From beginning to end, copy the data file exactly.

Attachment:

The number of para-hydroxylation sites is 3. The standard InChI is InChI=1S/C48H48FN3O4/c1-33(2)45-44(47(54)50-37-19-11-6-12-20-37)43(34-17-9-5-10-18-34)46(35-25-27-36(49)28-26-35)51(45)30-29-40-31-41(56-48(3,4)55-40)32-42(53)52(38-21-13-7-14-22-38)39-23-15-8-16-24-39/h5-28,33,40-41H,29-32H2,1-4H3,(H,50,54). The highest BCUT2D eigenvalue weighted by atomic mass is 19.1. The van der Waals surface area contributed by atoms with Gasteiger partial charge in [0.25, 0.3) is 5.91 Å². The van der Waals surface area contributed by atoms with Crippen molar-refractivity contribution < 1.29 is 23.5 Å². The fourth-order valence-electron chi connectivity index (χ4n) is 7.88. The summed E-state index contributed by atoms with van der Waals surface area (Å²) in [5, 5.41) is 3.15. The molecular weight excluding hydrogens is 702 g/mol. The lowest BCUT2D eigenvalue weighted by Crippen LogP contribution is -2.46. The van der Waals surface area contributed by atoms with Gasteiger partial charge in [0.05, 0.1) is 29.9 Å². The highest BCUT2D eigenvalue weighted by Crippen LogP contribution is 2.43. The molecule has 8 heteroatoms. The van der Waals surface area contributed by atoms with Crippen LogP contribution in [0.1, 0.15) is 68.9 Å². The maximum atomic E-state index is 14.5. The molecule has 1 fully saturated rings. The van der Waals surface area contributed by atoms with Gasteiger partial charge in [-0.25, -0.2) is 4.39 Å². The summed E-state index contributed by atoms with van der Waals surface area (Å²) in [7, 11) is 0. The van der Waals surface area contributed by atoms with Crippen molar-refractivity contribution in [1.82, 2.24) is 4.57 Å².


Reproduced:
The number of para-hydroxylation sites is 3. The standard InChI is InChI=1S/C48H48FN3O4/c1-33(2)45-44(47(54)50-37-19-11-6-12-20-37)43(34-17-9-5-10-18-34)46(35-25-27-36(49)28-26-35)51(45)30-29-40-31-41(56-48(3,4)55-40)32-42(53)52(38-21-13-7-14-22-38)39-23-15-8-16-24-39/h5-28,33,40-41H,29-32H2,1-4H3,(H,50,54). The highest BCUT2D eigenvalue weighted by atomic mass is 19.1. The van der Waals surface area contributed by atoms with Gasteiger partial charge in [0.25, 0.3) is 5.91 Å². The van der Waals surface area contributed by atoms with Crippen molar-refractivity contribution < 1.29 is 23.5 Å². The fourth-order valence-electron chi connectivity index (χ4n) is 7.88. The summed E-state index contributed by atoms with van der Waals surface area (Å²) in [5, 5.41) is 3.15. The molecular weight excluding hydrogens is 702 g/mol. The lowest BCUT2D eigenvalue weighted by Crippen LogP contribution is -2.46. The van der Waals surface area contributed by atoms with Gasteiger partial charge in [0.05, 0.1) is 29.9 Å². The highest BCUT2D eigenvalue weighted by Crippen LogP contribution is 2.43. The molecule has 8 heteroatoms. The van der Waals surface area contributed by atoms with Crippen LogP contribution in [0.1, 0.15) is 68.9 Å². The maximum atomic E-state index is 14.5. The molecule has 1 fully saturated rings. The van der Waals surface area contributed by atoms with Gasteiger partial charge in [-0.25, -0.2) is 4.39 Å². The summed E-state index contributed by atoms with van der Waals surface area (Å²) in [7, 11) is 0. The van der Waals surface area contributed by atoms with Crippen molar-refractivity contribution in [1.82, 2.24) is 4.57 Å².